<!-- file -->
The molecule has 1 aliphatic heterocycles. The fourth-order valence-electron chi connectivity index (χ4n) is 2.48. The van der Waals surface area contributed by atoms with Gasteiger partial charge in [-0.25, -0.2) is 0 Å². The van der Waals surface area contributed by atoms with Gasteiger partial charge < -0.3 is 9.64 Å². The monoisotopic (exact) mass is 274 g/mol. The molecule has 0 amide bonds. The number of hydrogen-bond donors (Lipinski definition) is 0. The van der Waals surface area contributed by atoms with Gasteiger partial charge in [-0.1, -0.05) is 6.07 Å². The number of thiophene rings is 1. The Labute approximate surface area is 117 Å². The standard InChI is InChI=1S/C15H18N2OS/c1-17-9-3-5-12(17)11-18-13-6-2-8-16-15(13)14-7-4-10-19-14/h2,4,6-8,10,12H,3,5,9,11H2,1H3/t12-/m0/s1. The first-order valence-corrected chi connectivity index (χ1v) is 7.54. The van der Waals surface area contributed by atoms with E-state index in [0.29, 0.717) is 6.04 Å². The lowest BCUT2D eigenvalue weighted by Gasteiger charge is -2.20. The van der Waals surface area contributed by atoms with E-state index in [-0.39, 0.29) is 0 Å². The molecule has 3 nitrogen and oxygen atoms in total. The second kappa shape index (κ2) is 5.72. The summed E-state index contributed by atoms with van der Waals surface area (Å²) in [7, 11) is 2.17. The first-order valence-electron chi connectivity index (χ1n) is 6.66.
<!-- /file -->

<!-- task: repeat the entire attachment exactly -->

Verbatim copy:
The molecule has 1 aliphatic heterocycles. The fourth-order valence-electron chi connectivity index (χ4n) is 2.48. The van der Waals surface area contributed by atoms with Gasteiger partial charge in [-0.25, -0.2) is 0 Å². The van der Waals surface area contributed by atoms with Gasteiger partial charge < -0.3 is 9.64 Å². The monoisotopic (exact) mass is 274 g/mol. The molecule has 0 amide bonds. The number of hydrogen-bond donors (Lipinski definition) is 0. The van der Waals surface area contributed by atoms with Gasteiger partial charge in [-0.1, -0.05) is 6.07 Å². The number of thiophene rings is 1. The Labute approximate surface area is 117 Å². The standard InChI is InChI=1S/C15H18N2OS/c1-17-9-3-5-12(17)11-18-13-6-2-8-16-15(13)14-7-4-10-19-14/h2,4,6-8,10,12H,3,5,9,11H2,1H3/t12-/m0/s1. The first-order valence-corrected chi connectivity index (χ1v) is 7.54. The van der Waals surface area contributed by atoms with E-state index in [0.29, 0.717) is 6.04 Å². The lowest BCUT2D eigenvalue weighted by Gasteiger charge is -2.20. The van der Waals surface area contributed by atoms with E-state index in [-0.39, 0.29) is 0 Å². The molecule has 3 nitrogen and oxygen atoms in total. The second kappa shape index (κ2) is 5.72. The summed E-state index contributed by atoms with van der Waals surface area (Å²) in [7, 11) is 2.17. The first-order valence-electron chi connectivity index (χ1n) is 6.66.